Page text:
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The Real Estate Market Even luxury listings don’t last in Vancouver’s hot housing market

A sold house located at 4650 Granville Street in Vancouver, British Columbia, Tuesday, February 9, 2016.

Rafal Gerszak/The Globe and Mail

The Vancouver region's real estate market is so hot that even luxury properties that would usually take at least four months to find a buyer are selling at a faster clip and being snapped up for millions of dollars above their assessed value.

The elite-end transactions contributed to the highest number of sales ever recorded for any month in Greater Vancouver. A total of 5,173 properties changed hands in March. That number – for sales of single-family detached homes, condos and townhouses – was 27.4-per-cent higher than the figure for March, 2015, and 56-per-cent above the 10-year average for that month.

In addition to Greater Vancouver's hectic activity, the Fraser Valley, which includes the sprawling and less expensive suburb of Surrey, had a record 3,006 sales last month. That smashed the previous high of 2,720 set in March, 1991.

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One Vancouver property sold 20 days after being listed for $31.1-million, which was $5.51-million above its assessed value for July 1, 2015. The sellers of the mansion on prestigious Belmont Avenue in the city's Point Grey neighbourhood are Peter and Joanne Brown. Mr. Brown, the founder of investment dealer Canaccord Genuity Group Inc., and his wife are philanthropists through their charity, the Peter and Joanne Brown Foundation.

A property in Vancouver's Shaughnessy area neighbourhood fetched $27-million in March after 52 days on the market, going for $6.34-million over its assessed value. Another Shaughnessy mansion sold for $22.3-million after a 38-day marketing period, attracting $4.8-million over its assessed value.

The benchmark price in Greater Vancouver for detached houses reached a new high last month of $1.34-million, or a gain of 27.4 per cent from a year earlier. The board said the benchmark price is a representation of the typical house in an area, providing a better barometer of real estate trends than average resale prices.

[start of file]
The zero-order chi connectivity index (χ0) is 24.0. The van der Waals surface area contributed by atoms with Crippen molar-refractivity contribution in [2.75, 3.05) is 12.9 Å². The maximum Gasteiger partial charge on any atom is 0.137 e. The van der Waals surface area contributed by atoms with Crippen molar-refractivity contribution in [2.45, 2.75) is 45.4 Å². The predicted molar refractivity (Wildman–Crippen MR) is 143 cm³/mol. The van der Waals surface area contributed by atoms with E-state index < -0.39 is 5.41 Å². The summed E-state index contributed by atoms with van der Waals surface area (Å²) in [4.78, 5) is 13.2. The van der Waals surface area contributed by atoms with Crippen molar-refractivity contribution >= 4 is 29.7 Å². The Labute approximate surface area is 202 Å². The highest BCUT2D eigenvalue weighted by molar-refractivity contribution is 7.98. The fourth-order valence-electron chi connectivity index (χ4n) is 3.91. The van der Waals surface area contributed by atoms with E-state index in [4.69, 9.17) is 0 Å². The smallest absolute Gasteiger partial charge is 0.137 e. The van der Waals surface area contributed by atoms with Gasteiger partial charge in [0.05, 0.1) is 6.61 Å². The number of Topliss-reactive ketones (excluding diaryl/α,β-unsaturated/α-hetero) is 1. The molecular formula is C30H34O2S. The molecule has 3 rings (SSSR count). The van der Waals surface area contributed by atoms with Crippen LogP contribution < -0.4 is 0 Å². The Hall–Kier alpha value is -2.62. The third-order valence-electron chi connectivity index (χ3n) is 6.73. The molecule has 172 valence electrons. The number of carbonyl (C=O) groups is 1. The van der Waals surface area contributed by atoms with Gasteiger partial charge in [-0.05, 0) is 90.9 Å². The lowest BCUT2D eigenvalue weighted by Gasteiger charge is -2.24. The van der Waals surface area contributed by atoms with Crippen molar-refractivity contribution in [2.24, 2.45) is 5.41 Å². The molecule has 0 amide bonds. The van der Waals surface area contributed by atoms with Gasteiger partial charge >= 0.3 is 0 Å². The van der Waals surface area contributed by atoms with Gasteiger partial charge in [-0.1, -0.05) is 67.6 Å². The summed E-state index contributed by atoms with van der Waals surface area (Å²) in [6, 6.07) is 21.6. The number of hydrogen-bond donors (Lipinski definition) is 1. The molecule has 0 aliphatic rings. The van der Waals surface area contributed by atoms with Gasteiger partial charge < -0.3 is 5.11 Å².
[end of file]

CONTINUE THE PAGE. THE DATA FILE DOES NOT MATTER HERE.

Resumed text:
Dan Morrison, president of the Real Estate Board of Greater Vancouver, said on Monday that a combination of factors has led to the housing rally that began in mid-2013. He said sales activity is being driven by population growth, low mortgage rates, limited housing supply and a buoyant economy. "Listings are selling so fast that there isn't time for the inventory to build up," Mr. Morrison said. "For high-end homes to be selling in weeks instead of months is a bit unusual. In a normal market, 30 to 90 days would be normal for typical homes. Now, many are selling within two weeks."

Josh Gordon, an assistant professor at Simon Fraser University's School of Public Policy, said there has been a ripple effect as buyers from China put upward pressure on prices for detached houses on Vancouver's west side. "Essentially, the main culprit is foreign demand, and secondarily, you have low interest rates, which are helping to fuel the bubble," he said. "People get pushed out to Vancouver's east side and then to Burnaby and Coquitlam."

A key factor in rising prices for detached homes has been limited supply in a region boxed in by the mountains, the ocean, the Canada-U.S. border and agricultural land, Dr. Gordon said.

The benchmark price last month for detached homes sold on Vancouver's west side hit $3.07-million, up 25.5 per cent from March, 2015. The median price for detached properties on the west side reached $3.52-million, up 29.5 per cent from a year earlier.

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Ken Wong, an agent with Royal Pacific Realty Group, said that in a slower market, a luxury listing would generally take about four months to secure a buyer. Listings on the extreme high end usually sell for less than the asking price because they tend not to draw multiple bidders. The Browns were asking for $35-million.

"Not that many people have that kind of money lying around," Mr. Wong said. He pointed to reduced supply as an important part of the picture. Greater Vancouver had a total of 7,358 listings of all residential housing types last month, down 40.5 per cent from a year earlier.

The Fraser Valley board's total number of March listings fell 33 per cent to 5,485. The benchmark price in the Fraser Valley for detached houses sold was $741,000, up 25.9 per cent from a year earlier.

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